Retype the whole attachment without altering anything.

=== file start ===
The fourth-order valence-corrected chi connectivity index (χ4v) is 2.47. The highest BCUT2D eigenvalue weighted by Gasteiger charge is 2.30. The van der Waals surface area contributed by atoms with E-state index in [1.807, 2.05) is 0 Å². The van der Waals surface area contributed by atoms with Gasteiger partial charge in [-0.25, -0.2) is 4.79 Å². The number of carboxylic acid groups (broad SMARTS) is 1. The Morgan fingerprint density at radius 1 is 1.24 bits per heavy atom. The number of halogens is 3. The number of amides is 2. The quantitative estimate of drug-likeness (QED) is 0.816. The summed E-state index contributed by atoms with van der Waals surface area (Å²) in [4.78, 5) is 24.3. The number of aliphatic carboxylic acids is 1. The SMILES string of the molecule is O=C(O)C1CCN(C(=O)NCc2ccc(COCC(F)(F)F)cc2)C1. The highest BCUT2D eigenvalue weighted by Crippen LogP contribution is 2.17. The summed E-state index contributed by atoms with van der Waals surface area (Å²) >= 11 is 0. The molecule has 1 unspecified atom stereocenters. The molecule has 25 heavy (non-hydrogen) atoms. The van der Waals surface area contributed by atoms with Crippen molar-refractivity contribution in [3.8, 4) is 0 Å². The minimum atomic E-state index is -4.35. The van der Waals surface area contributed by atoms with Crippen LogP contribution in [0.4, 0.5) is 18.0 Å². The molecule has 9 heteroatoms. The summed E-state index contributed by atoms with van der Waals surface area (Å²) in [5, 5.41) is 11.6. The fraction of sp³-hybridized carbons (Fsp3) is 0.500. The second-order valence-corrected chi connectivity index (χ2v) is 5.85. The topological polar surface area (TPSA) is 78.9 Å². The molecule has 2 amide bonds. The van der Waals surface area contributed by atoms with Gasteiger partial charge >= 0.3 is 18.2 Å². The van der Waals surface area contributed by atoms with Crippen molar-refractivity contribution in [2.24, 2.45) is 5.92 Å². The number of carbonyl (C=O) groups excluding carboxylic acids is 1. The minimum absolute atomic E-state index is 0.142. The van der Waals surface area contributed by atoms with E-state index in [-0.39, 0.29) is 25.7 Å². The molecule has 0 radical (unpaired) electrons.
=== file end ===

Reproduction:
The fourth-order valence-corrected chi connectivity index (χ4v) is 2.47. The highest BCUT2D eigenvalue weighted by Gasteiger charge is 2.30. The van der Waals surface area contributed by atoms with E-state index in [1.807, 2.05) is 0 Å². The van der Waals surface area contributed by atoms with Gasteiger partial charge in [-0.25, -0.2) is 4.79 Å². The number of carboxylic acid groups (broad SMARTS) is 1. The Morgan fingerprint density at radius 1 is 1.24 bits per heavy atom. The number of halogens is 3. The number of amides is 2. The quantitative estimate of drug-likeness (QED) is 0.816. The summed E-state index contributed by atoms with van der Waals surface area (Å²) in [4.78, 5) is 24.3. The number of aliphatic carboxylic acids is 1. The SMILES string of the molecule is O=C(O)C1CCN(C(=O)NCc2ccc(COCC(F)(F)F)cc2)C1. The highest BCUT2D eigenvalue weighted by Crippen LogP contribution is 2.17. The summed E-state index contributed by atoms with van der Waals surface area (Å²) >= 11 is 0. The molecule has 1 unspecified atom stereocenters. The molecule has 25 heavy (non-hydrogen) atoms. The van der Waals surface area contributed by atoms with Crippen molar-refractivity contribution in [3.8, 4) is 0 Å². The minimum atomic E-state index is -4.35. The van der Waals surface area contributed by atoms with Crippen LogP contribution in [0.4, 0.5) is 18.0 Å². The molecule has 9 heteroatoms. The summed E-state index contributed by atoms with van der Waals surface area (Å²) in [5, 5.41) is 11.6. The fraction of sp³-hybridized carbons (Fsp3) is 0.500. The second-order valence-corrected chi connectivity index (χ2v) is 5.85. The topological polar surface area (TPSA) is 78.9 Å². The molecule has 2 amide bonds. The van der Waals surface area contributed by atoms with Gasteiger partial charge >= 0.3 is 18.2 Å². The van der Waals surface area contributed by atoms with Crippen molar-refractivity contribution in [2.24, 2.45) is 5.92 Å². The number of carbonyl (C=O) groups excluding carboxylic acids is 1. The minimum absolute atomic E-state index is 0.142. The van der Waals surface area contributed by atoms with E-state index in [-0.39, 0.29) is 25.7 Å². The molecule has 0 radical (unpaired) electrons.